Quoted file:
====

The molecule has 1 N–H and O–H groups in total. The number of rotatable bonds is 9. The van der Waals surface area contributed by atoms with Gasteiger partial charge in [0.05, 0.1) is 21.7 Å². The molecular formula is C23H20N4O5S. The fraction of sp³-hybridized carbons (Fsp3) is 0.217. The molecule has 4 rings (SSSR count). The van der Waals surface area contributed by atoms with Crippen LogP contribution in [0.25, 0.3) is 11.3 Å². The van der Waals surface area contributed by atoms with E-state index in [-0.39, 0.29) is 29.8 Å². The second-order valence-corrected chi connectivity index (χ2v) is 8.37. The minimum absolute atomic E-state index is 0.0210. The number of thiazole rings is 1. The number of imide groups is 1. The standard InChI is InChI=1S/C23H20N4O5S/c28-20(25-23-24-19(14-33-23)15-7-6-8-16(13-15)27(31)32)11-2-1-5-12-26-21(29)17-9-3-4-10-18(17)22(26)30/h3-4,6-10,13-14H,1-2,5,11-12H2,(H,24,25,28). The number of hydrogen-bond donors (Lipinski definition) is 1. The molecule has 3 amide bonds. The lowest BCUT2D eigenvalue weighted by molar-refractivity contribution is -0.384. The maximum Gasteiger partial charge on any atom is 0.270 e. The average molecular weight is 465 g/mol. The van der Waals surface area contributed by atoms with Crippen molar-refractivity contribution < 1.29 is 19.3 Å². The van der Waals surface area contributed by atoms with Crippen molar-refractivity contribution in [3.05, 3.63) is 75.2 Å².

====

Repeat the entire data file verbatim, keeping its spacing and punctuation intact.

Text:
The molecule has 1 N–H and O–H groups in total. The number of rotatable bonds is 9. The van der Waals surface area contributed by atoms with Gasteiger partial charge in [0.05, 0.1) is 21.7 Å². The molecular formula is C23H20N4O5S. The fraction of sp³-hybridized carbons (Fsp3) is 0.217. The molecule has 4 rings (SSSR count). The van der Waals surface area contributed by atoms with Crippen LogP contribution in [0.25, 0.3) is 11.3 Å². The van der Waals surface area contributed by atoms with E-state index in [-0.39, 0.29) is 29.8 Å². The second-order valence-corrected chi connectivity index (χ2v) is 8.37. The minimum absolute atomic E-state index is 0.0210. The number of thiazole rings is 1. The number of imide groups is 1. The standard InChI is InChI=1S/C23H20N4O5S/c28-20(25-23-24-19(14-33-23)15-7-6-8-16(13-15)27(31)32)11-2-1-5-12-26-21(29)17-9-3-4-10-18(17)22(26)30/h3-4,6-10,13-14H,1-2,5,11-12H2,(H,24,25,28). The number of hydrogen-bond donors (Lipinski definition) is 1. The molecule has 3 amide bonds. The lowest BCUT2D eigenvalue weighted by molar-refractivity contribution is -0.384. The maximum Gasteiger partial charge on any atom is 0.270 e. The average molecular weight is 465 g/mol. The van der Waals surface area contributed by atoms with Crippen molar-refractivity contribution < 1.29 is 19.3 Å². The van der Waals surface area contributed by atoms with Crippen molar-refractivity contribution in [3.05, 3.63) is 75.2 Å².